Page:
Dozens of Providence teachers told contracts won’t be renewed; district sees ‘difficult decisions’ ahead

Dozens of Providence teachers told contracts won’t be renewed; district sees ‘difficult decisions’ ahead


PROVIDENCE, R.I. (WPRI) — More than four dozen non-tenured educators in the Providence Public School District were notified last week that their contracts won’t be renewed for the upcoming school year, Target 12 has learned.


In a letter distributed on Tuesday and obtained by Target 12, Superintendent Javier Montañez disclosed that the district notified 56 non-tenured educators about their “non-renewal status.” District spokesperson Jay Wegimont characterized the actions as “not layoffs but rather non-renewals of probationary educators.”

Montañez said the non-renewals were in subject areas where there are “more educators than planned positions for the upcoming school year.” A majority of the positions involved school counselors or physical education and health teachers.

The notices are the latest sign of financial strain in Rhode Island’s largest school district — which is currently controlled by the state — as district leaders grapple with the expiration of federal aid tied to the COVID-19 pandemic.

The superintendent said the state-run school district is “still actively recruiting to fill roles in high need areas,” like special education and mathematics, and said affected staff members who are qualified were encouraged to apply.

“These decisions are not easy and if we could take another course of action, we would,” Montañez wrote. “Ultimately, as a district, we have to consider our financial realities and take a measured approach to lessen the impact of these reductions for our district.”

The superintendent said the district is still working through “the complexities of planning for the upcoming school year and the tough decisions it entails.”

Just two months ago, more than 360 Providence teachers were notified they would have to find another job in order to keep working for the state-run school district. The displacement process happens annually, and the March 1 date for notice is contractually required.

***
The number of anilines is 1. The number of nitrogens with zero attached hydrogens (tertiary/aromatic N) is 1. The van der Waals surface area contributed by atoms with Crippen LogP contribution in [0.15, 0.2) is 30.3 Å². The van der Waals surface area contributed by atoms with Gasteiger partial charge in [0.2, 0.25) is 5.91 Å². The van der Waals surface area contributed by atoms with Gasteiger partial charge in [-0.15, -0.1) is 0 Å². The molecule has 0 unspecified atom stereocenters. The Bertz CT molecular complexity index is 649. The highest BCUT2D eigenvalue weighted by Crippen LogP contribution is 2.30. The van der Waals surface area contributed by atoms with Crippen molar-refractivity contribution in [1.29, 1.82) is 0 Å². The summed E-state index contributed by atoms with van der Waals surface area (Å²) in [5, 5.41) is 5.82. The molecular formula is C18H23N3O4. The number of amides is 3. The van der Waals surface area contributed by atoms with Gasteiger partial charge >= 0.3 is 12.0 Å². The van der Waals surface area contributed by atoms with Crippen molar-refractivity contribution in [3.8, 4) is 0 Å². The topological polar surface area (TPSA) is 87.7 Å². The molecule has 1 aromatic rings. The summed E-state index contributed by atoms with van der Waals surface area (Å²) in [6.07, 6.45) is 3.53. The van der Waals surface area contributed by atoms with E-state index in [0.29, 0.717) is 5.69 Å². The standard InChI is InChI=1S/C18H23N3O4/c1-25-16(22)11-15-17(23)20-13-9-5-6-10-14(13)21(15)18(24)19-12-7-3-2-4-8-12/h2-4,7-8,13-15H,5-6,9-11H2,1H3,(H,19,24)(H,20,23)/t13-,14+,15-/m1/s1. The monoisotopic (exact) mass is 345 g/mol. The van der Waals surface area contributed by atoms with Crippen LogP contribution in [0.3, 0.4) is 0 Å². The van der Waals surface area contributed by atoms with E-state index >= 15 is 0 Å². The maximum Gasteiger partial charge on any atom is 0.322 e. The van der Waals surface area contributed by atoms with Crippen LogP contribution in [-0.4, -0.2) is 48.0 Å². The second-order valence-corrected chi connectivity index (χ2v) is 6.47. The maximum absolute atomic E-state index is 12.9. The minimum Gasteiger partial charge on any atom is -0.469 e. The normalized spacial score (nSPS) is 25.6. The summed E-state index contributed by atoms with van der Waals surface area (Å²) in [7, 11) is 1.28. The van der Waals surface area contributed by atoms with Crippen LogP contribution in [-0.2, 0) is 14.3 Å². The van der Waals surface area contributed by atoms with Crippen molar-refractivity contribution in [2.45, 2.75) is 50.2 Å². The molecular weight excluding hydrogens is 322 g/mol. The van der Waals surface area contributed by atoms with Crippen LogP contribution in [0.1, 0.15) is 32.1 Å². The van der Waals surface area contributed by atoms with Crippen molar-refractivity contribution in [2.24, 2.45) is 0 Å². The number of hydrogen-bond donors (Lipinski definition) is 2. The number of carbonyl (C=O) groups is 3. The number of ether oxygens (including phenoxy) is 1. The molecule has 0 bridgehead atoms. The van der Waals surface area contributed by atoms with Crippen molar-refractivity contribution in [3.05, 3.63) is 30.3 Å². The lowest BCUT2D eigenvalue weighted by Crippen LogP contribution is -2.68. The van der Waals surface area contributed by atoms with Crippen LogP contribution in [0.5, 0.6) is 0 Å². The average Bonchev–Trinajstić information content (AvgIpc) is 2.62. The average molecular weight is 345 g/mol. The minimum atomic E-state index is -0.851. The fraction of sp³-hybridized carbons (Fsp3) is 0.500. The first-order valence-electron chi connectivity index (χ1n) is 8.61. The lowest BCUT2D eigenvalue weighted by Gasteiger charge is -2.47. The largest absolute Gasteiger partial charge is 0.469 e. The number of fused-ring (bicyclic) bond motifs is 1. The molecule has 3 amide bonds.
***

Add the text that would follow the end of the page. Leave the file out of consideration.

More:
Montañez also said in his letter Tuesday that the district eliminated 39 central office positions for the 2024-25 school year, instituted a hiring freeze, and axed 47 vacant positions in an effort to help balance the district’s budget.

“Since that time, we have been closely monitoring the number of displaced staff along with available positions for the upcoming year,” he wrote.

Montañez partly blamed Mayor Brett Smiley and his predecessors, saying that a decade of “flat-funding” by the city has put “financial strains” on the district. The city and the district have been battling in recent months over school funding.

“Despite continuous advocacy from PPSD for increased local funding, the financial landscape remains challenging, and more difficult decisions will have to be made,” the superintendent wrote.

Smiley has proposed increasing the city’s contribution to the school budget this year as part of the $598.6 million municipal budget plan he submitted last month to the Providence City Council.

The proposal includes roughly $133 million for the school district, which the mayor’s office said is the largest investment to the district in seven years, increasing the city’s current contribution by $3 million.

The budget is still being vetted by the City Council, which will hold public hearings on the proposal.

Alexandra Leslie ( is a Target 12 investigative reporter covering Providence and more for 12 News. Connect with her on Twitter and on Facebook.